Chief Judge Evans Orders Indigence Hearing Reform in Response to Chicago Appleseed Investigation

Chief Judge of the Cook County Circuit Court, Timothy C. Evans, issued General Administrative Order No. 2013-11 yesterday in response to a Chicago Appleseed investigation that uncovered a practice where judges were denying defendants a public defender without the required indigence hearing.  The Chief Judge’s order and accompanying memoranda, available here, require the courts to conduct hearings on indigence based on the required financial affidavits and in line with Illinois statute and federal constitutional law.

Creative Commons License, attribution Randy von Liski

Creative Commons License, attribution Randy von Liski

The Chicago Appleseed investigation done in collaboration with the Chicago Council of Lawyers, mentioned previously on this blog here, uncovered a practice where judges routinely denied public defenders to defendants simply because they had posted bond and not upon a statutorily required indigence hearing. Furthermore, in cases where a public defender was assigned, the public defender’s office would often be reimbursed from the defendant’s bond money on a motion by the assistant state’s attorney – also without an underlying indigence hearing.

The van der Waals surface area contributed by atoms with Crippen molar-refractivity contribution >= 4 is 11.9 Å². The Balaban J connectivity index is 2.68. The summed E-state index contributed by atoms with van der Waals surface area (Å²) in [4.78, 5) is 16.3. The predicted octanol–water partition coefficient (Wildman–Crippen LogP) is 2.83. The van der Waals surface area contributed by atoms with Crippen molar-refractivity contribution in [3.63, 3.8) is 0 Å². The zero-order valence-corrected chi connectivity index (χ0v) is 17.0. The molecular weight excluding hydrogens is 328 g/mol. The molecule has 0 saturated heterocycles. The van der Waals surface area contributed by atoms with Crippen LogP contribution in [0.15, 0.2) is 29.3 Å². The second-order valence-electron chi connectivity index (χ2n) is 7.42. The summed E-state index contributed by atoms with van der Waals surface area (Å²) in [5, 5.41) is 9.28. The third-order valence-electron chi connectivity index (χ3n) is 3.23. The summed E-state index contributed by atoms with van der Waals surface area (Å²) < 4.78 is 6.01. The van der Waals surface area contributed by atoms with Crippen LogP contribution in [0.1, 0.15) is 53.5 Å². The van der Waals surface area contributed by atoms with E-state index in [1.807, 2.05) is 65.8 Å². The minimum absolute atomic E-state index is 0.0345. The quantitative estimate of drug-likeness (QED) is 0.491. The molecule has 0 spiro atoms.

Essentially this practice forces defendants to choose between pre-trial freedom and a public defense and is in clear violation of Illinois statute and jurisprudence, as well as the Sixth Amendment to the U.S. Constitution.

We reported our findings to Chief Judge Evans and worked closely with his office in developing solutions to this problem. Available here is our memorandum and draft general order we submitted on June 14 to the Chief Judge’s office for his consideration.

We commend Chief Judge Evans for taking this major step in combatting this problem and for bringing Cook County back into compliance with state and federal law.

Though this represents a major victory for us, for Cook County, and for the indigent, our work is not done. Our investigation revealed that this phenomenon is both routine and widespread and in order to make sure the order is adhered to there is a need for a monitoring program. We invite our partners to help us develop such a program.

And again, we commend Chief Judge Evans for his swift and thoughtful response to this problem.

Leave a Reply

Your email address will not be published. Required fields are marked *